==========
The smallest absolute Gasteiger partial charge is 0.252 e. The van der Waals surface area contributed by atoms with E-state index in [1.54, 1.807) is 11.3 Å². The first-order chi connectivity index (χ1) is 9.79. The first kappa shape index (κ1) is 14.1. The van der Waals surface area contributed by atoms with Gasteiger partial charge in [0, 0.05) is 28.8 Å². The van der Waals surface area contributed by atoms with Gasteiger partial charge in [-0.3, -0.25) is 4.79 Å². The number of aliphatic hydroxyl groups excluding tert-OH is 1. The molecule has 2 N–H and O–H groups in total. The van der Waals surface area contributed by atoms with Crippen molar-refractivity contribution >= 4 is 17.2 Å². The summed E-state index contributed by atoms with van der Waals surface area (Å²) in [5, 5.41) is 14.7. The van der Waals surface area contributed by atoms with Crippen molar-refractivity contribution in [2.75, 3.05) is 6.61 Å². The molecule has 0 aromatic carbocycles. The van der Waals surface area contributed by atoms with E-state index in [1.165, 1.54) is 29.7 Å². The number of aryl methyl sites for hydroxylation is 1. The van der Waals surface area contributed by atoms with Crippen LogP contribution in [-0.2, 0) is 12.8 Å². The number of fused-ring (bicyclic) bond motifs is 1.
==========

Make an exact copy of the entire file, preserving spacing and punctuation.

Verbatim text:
The smallest absolute Gasteiger partial charge is 0.252 e. The van der Waals surface area contributed by atoms with E-state index in [1.54, 1.807) is 11.3 Å². The first-order chi connectivity index (χ1) is 9.79. The first kappa shape index (κ1) is 14.1. The van der Waals surface area contributed by atoms with Gasteiger partial charge in [0, 0.05) is 28.8 Å². The van der Waals surface area contributed by atoms with Gasteiger partial charge in [-0.3, -0.25) is 4.79 Å². The number of aliphatic hydroxyl groups excluding tert-OH is 1. The molecule has 2 N–H and O–H groups in total. The van der Waals surface area contributed by atoms with Crippen molar-refractivity contribution >= 4 is 17.2 Å². The summed E-state index contributed by atoms with van der Waals surface area (Å²) in [5, 5.41) is 14.7. The van der Waals surface area contributed by atoms with Crippen molar-refractivity contribution in [2.75, 3.05) is 6.61 Å². The molecule has 0 aromatic carbocycles. The van der Waals surface area contributed by atoms with E-state index in [1.165, 1.54) is 29.7 Å². The number of aryl methyl sites for hydroxylation is 1. The van der Waals surface area contributed by atoms with Crippen LogP contribution in [-0.2, 0) is 12.8 Å². The number of fused-ring (bicyclic) bond motifs is 1.